hint: it is 50F

    now what would happen if you isolate the non-running chiller?
    "If you pull one more stunt like you just pulled with Tommy, you won't have to get on a plane because I will personally kick your ass from here to Korea!" - Best of the Best

  8. #8
    Join Date
    Jul 2007
    Location
    The Hot South
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    1,353
    It would be very hard for you to have 42F water running through a non running chiller piped in parallel unless you have absolutely no load in the building.

    As Jay said, if you have 52F entering both chillers and 42F leaving the running chiller, you still have 52F leaving the standby chiller mixing with the 42F from the running chiller and supplying the building with warmer water than you probably want.

  9. #9
    Join Date
    May 2010
    Location
    Michigan
    Posts
    37
    I am assuming from the OP that the idle chiller is completely off including its chilled water pump. If so, 42 degree chilled water from the running chiller is being pushed backwards through the idle chiller. The most likely cause for this is a check valve is not holding at the chilled water pump of the idle chiller. To remedy either get the check valve to hold or close a valve in the idle chiller's chilled water line. If you want to stop this with a control add an auto isolation valve in the idle chiller's chilled water line.

  10. #10
    Join Date
    Jan 2009
    Location
    Not in Iran
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    1,107

    wow good thread.,

    make sure you rotate the machines monthly.,
    weekly if possiable


    i be learning.,
    no signature blast'em man blast'em
    !!!KILL THE TERRORIST!!!

  11. #11
    Join Date
    Aug 2009
    Location
    Prattville, Alabama
    Posts
    2,119
    If (primary) pumps are piped in parallel, with a common header to the chillers, then with only one pump running, each chiller would be getting only half its required flow, making this situation even worse still. Although, if this is the case, there should already be automatic isolation valves on the chillers.

  12. #12
    Join Date
    Mar 2004
    Location
    ottawa canada
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    2,100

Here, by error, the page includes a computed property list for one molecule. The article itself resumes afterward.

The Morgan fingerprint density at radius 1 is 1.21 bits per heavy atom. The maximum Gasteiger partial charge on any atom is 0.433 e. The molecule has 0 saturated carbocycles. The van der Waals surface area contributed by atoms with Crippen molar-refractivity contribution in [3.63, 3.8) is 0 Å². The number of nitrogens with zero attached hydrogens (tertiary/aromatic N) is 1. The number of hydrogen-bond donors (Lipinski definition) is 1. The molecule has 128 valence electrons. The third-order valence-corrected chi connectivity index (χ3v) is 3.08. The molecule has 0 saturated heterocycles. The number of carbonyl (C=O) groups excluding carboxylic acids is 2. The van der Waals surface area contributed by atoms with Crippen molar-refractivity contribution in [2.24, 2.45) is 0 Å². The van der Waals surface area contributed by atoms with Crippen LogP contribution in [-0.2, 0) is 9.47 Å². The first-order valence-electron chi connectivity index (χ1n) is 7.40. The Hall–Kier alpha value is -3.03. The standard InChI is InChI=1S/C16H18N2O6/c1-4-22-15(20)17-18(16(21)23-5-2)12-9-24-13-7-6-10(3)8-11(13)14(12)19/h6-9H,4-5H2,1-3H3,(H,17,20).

Im going to make a big assumption here and say that the one pump is big enough to supply all the water to both chillers ?
    Why not put a drive on the main pump and automatic valves on the chillers .
    When one chiller is on run the pump at a speed suitable for one chiller with the auto valves closed on the other chiller , both chillers on both valves open , speed up the pump to supply both chillers ...done ?? Again Im assuming both chillers are the same size piping is similar to both chillers as far as elbows etc for pressure drop etc .
    You could then rotate the valves and chillers to even out the wear and tear .
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  13. #13
    Join Date
    Mar 2003
    Posts
    7,326
    The way I read this, they have a pony chiller, but the pump associated with it has failed, causing them to use the larger pump on the smaller machine. Due to the larger pump being too much flow for the pony chiller, they are letting the flow go through both machines. This is causing the leaving chilled water to be mixed as noted. Since it is off peak cooling season, it is probably fine with respect to leaving water temp, they are just concerned about the flow through the larger machine doing damage to the machine.

    It most likely will be fine as far as real damage is concerned, but tube fouling will occur unnecessarily. Since the dewpoint is probably much higher right now than during peak cooling season, condensation shouldnt be too mcuh of an issue, especially since they are running return through it at say 50 degrees plus.